Tuesday, April 30, 2013

Signs that the Redemption is near?

For years, the American magazine, Sports Illustrated, has run a weekly mini-report entitled, “Signs of the Apocalypse” (or something like that).  It contains a one-or-two sentence announcement that features some weekly occurrence in the Sports world. Typically, it focuses on someone doing something really stupid. It highlights how incredibly awful highly-paid or famous people can be. Such   behaviour by those we honour, the piece suggests, is surely a sign that our world must soon end.

Mostly, these incidents entertain.

That magazine comes from America. We live in Israel, which follows a different religious and cultural orientation. So if someone in America thinks about Christian-inspired world Destruction, perhaps we can think about something different--a Jewish-inspired Redemption.

Consider now some recent examples from the news that, in some way—humorous and not so humorous-- might suggest that the world might be preparing for something New. If you don’t see how these headlines might pre-sage a Jewish Redemption, that’s okay. That just means that your ‘Redemption training’ isn’t up-to-date.

For APRIL, 2013:

-Breeding mental illness in the US (Al Jazeera English)


-Israel Made Me Beat My Wife (HonestReporting.com)

-Egyptian protesters operated on without anesthetic: report (Alarabiya English)

- Millions face starvation as world warms, say scientists (The Guardian)

-Back to the future: Iranian scientist claims to have invented ‘time machine’ (Alarabiya)

-IMF warns over rock-bottom interest rates (the Guardian)

-Science offers support to women who spurn their bras (The Times of London)

-Innovative Mikvot to Run on Shabbat Generators (Arutz Sheva)

- Electronic devices to be banned from court (Chicago Tribune)

- In Seoul, Kerry stresses 'possibilities of peace’ (Los Angeles Times)

- What God Wants (The New York Times)

 - Eating stale popcorn: Holiness through consumer empowerment (Times of Israel)

- Rabbi Yaakov Yosef Passes Away (Arutz Sheva)
- Labor MK tells Lapid: You're Thatcher with hair gel (Jerusalem Post)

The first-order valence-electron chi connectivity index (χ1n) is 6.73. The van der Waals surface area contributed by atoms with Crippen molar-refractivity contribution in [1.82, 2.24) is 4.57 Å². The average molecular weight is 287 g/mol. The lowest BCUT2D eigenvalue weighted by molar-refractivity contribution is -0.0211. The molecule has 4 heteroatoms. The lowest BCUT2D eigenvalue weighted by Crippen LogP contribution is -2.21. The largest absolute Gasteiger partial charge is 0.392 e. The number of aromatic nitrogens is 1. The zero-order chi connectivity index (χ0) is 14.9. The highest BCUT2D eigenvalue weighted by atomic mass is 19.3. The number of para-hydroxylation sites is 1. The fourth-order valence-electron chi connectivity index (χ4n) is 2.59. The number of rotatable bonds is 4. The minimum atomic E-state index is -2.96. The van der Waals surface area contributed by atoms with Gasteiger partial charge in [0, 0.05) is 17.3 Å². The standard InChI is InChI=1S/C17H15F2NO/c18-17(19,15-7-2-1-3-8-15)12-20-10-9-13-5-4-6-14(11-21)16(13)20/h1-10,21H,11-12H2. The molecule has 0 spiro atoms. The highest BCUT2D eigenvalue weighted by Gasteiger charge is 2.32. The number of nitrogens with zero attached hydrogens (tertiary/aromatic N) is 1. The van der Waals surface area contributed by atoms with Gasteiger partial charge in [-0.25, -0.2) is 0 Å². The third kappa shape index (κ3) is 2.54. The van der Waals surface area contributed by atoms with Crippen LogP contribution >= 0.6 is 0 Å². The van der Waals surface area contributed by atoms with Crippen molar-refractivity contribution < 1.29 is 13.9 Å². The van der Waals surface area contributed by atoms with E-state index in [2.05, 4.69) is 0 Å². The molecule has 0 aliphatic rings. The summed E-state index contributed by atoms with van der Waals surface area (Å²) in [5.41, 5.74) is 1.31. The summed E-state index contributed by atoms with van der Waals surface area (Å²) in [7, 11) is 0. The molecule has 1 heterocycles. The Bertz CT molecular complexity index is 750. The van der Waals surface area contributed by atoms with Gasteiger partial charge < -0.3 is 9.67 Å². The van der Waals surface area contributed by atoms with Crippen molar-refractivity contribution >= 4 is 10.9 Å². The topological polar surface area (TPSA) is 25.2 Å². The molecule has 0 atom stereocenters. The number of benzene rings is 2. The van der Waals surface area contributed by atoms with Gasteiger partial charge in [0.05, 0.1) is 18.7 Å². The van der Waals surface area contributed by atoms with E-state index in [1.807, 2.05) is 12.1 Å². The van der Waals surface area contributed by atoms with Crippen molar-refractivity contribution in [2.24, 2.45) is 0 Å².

- Technion ranks 6th in entrepreneurship, innovation (Jerudsalem Post)

-Two robbers attack Chicago store where owner fiercely fights back (Los Angeles Times)

-Bullying can be a crime, PM says (Toronto Globe and Mail)

-Jordanian Cleric: Happy to See Horror in America (Arutz Sheva)
-5 states running out of water (24/7 Wall St on MSNMoney.com)

-Old Fans Still Love Secular Singer Turned Religious (Arutz Sheva)

-Anti-Israel Protester No Match for Israeli Opera Singer (Arutz Sheva)

- Israeli Gymnast Takes Gold in European Championship (Arutz Sheva)
When The New York Times writes about what G-d wants, does that mean a ‘change’ has occurred?

When national political  leaders begin to think about criminalizing aggressive bullying—and robbery victims fight back fiercely—is there ‘change’ in the air?

Some lawyer once groused, ‘the only time they’ll keep  electronic devices out of the courts is when we reach Redemption’; well, someone congratulate him. Redemption must be here, because Chicago has just banned electronics in the courtroom.

More important, when a newspaper headline brings Holiness and consumerism together, does the world we inhabit change—or does the political accusation that Israeli politician Yair Lapid is nothing more than Margaret Thatcher with hair gel mean that nothing has changed?

Does the announcement of an Iranian Time Machine suggest that we can now travel to our future Redemption—or does it mean that the Iranians are crazier than we thought?

Can an Israeli win an international sports gold medal without Redemption?

Finally, when fans still embrace a now-religious singer, science helps women with their bras—and mikvaot (ritual baths) with Sabbath observance—can Redemption be that far away?

Is there change afoot?

Naturally, it’s possible that all of these headlines are meaningless. They may have nothing to do with the Jewish Redemption. Perhaps we needn’t worry about these things. But then, the New York Times does wonder about what G-d wants.

That’s a hint, isn’t it?

No comments:

Post a Comment